Starfire61

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About Starfire61

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  1. Thanks very much for the suggestion to check out the Multibeam threads. The information is extremely helpful. That is indeed the system that was originally on the car- I had no idea it was so precise. Still trying to nail-down whether I have the correct reflectors, but you've definitely given me some direction. Thanks again!
  2. I recently acquired a 1938 Olds F-Series convertible that has been converted to sealed beam headlights. In hoping to undo the conversion, I've managed to find a set of lenses that are correct for the Olds. These came in a batch of headlight parts that are mostly '39 Cadillac. I'm unsure which of these Cadillac parts might work on the Olds. The Cadillac buckets and aiming mechanisms clearly have a right side/left side orientation and look as though they'll fit into the Olds without difficulty. However, the reflectors are a puzzle. Both the headlight and parking light bulbs are offset slightly to one side of the reflector, and it's the same sided offset in both reflectors. I would think that the reflectors would be mirror images of each other if they were left & right sided, so I can't quite figure out what I'm dealing with. Why the offset? Did the '39 Cadillac have left/right sided headlight reflectors? FWIW, the '38 Olds master parts book lists only one headlight reflector for both sides of the F and L series of cars- part #922315. I'd be grateful if anyone can shed any light into whether these '39 Cadillac reflectors with their matching bulb offsets would be appropriate for a '38 Olds, and if not, what other headlight parts of the era might properly interchange. Buying this car was a big leap out of my early-60's comfort zone. Any advice or assistance would be much appreciated!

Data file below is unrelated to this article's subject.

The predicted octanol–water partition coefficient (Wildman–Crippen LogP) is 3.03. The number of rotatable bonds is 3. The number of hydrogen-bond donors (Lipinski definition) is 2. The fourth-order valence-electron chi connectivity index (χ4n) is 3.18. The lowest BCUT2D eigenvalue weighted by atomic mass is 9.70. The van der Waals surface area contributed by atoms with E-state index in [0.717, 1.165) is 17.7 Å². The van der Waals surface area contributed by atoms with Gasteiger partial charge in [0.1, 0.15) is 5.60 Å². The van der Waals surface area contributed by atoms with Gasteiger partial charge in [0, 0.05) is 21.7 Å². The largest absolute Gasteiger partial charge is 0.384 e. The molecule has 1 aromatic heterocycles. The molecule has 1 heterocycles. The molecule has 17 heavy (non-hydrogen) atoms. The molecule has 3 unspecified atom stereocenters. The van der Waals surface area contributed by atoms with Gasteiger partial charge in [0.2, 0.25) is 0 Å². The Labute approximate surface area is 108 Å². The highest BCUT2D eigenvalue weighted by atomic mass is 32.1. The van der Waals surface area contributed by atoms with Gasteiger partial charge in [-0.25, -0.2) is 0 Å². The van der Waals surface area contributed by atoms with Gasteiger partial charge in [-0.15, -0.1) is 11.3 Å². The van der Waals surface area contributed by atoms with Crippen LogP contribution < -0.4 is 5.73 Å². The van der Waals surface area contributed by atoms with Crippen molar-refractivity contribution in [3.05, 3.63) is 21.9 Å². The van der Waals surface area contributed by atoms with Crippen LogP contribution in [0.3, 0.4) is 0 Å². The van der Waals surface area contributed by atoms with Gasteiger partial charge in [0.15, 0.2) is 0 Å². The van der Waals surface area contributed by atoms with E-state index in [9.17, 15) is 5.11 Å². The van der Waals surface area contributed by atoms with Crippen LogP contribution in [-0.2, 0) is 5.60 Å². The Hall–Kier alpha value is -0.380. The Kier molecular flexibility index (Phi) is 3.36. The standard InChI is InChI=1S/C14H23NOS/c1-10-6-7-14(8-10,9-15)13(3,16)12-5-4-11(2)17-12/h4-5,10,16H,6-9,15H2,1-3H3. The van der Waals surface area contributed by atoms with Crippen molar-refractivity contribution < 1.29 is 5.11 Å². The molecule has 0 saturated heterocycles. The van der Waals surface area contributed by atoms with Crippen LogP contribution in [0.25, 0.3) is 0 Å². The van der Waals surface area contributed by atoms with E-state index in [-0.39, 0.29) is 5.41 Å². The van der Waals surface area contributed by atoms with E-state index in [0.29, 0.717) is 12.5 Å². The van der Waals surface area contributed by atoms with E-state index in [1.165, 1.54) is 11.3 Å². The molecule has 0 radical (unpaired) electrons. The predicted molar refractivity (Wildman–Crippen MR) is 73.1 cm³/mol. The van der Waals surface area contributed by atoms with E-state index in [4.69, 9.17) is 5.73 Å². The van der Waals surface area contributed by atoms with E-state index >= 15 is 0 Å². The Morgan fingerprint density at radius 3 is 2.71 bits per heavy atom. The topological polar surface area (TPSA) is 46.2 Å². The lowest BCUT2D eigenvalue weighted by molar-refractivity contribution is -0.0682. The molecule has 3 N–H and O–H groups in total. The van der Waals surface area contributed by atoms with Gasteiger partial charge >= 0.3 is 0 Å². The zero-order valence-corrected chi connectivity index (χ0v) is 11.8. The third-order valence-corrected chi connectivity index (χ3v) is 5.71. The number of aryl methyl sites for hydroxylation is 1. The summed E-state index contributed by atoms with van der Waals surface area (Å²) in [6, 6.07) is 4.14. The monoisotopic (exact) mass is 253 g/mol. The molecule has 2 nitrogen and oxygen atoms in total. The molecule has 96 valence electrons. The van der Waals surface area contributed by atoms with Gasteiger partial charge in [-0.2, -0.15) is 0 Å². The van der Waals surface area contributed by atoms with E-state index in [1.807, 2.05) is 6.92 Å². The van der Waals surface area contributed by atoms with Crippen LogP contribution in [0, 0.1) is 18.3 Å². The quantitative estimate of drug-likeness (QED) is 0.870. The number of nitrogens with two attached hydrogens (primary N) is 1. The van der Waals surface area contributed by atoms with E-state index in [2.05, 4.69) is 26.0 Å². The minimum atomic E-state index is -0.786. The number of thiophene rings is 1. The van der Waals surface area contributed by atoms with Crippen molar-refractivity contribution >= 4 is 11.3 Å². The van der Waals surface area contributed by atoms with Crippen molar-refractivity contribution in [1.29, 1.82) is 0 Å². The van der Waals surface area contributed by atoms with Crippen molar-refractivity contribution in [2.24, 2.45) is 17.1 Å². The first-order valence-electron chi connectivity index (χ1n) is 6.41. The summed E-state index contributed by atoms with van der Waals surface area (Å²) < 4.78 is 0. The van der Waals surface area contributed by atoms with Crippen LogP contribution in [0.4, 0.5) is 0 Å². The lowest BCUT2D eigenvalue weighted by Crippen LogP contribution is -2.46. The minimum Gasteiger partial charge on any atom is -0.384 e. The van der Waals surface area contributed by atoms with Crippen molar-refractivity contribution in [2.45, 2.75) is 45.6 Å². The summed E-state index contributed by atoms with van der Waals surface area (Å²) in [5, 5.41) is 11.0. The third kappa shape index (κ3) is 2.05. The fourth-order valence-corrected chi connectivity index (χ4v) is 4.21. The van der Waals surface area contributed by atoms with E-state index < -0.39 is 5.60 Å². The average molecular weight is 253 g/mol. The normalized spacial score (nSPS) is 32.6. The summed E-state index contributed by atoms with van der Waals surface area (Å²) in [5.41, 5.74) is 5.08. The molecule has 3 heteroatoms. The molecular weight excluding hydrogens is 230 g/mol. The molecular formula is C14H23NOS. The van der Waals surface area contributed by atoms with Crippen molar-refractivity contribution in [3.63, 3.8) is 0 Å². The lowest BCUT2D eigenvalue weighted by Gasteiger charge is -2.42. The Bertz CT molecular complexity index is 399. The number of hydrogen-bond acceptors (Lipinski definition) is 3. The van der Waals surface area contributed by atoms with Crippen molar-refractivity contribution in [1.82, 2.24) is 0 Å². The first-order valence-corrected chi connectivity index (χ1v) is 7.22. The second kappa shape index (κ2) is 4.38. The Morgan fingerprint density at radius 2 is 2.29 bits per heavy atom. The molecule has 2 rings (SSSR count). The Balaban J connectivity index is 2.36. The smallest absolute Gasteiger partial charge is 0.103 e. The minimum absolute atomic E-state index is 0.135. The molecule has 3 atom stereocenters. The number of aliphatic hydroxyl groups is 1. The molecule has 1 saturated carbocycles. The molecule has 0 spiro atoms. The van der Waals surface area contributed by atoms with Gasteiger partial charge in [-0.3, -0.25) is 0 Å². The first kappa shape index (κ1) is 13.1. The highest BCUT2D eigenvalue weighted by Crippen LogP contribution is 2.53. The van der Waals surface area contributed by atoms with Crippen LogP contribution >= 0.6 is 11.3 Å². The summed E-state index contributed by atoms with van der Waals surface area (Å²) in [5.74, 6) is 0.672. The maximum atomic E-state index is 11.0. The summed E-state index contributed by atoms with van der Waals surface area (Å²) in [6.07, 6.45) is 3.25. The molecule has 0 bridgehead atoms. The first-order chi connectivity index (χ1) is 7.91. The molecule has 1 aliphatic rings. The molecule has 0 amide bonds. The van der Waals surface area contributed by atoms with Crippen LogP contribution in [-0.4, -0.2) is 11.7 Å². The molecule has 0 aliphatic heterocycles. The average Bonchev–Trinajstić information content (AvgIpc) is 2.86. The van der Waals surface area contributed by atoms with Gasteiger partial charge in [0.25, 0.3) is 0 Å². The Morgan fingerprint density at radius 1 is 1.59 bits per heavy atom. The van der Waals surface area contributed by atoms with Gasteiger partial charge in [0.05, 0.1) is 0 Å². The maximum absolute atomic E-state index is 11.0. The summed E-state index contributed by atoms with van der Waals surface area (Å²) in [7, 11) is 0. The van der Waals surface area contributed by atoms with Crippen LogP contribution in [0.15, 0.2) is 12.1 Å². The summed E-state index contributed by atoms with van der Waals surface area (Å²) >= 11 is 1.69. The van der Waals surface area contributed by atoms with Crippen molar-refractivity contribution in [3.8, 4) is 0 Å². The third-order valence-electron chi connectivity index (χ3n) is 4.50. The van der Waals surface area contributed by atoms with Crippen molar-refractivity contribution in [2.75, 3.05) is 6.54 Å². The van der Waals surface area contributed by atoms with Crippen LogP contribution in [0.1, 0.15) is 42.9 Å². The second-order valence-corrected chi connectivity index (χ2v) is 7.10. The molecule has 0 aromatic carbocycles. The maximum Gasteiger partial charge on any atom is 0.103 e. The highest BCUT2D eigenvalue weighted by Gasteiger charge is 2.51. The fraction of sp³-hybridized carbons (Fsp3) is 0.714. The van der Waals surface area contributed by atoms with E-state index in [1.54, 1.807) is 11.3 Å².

3. I recently acquired a 1938 Olds F-Series convertible that has been converted to sealed beam headlights. In hoping to undo the conversion, I've managed to find a set of lenses that are correct for the Olds. These came in a batch of headlight parts that are mostly '39 Cadillac. I'm unsure which of these Cadillac parts might work on the Olds. The Cadillac buckets and aiming mechanisms clearly have a right side/left side orientation and look as though they'll fit into the Olds without difficulty. However, the reflectors are a puzzle. Both the headlight and parking light bulbs are offset slightly to one side of the reflector, and it's the same sided offset in both reflectors. I would think that the reflectors would be mirror images of each other if they were left & right sided, so I can't quite figure out what I'm dealing with. Why the offset? Did the '39 Cadillac have left/right sided headlight reflectors? FWIW, the '38 Olds master parts book lists only one headlight reflector for both sides of the F and L series of cars- part #922315. I'd be grateful if anyone can shed any light into whether these '39 Cadillac reflectors with their matching bulb offsets would be appropriate for a '38 Olds, and if not, what other headlight parts of the era might properly interchange. Buying this car was a big leap out of my early-60's comfort zone. Any advice or assistance would be much appreciated!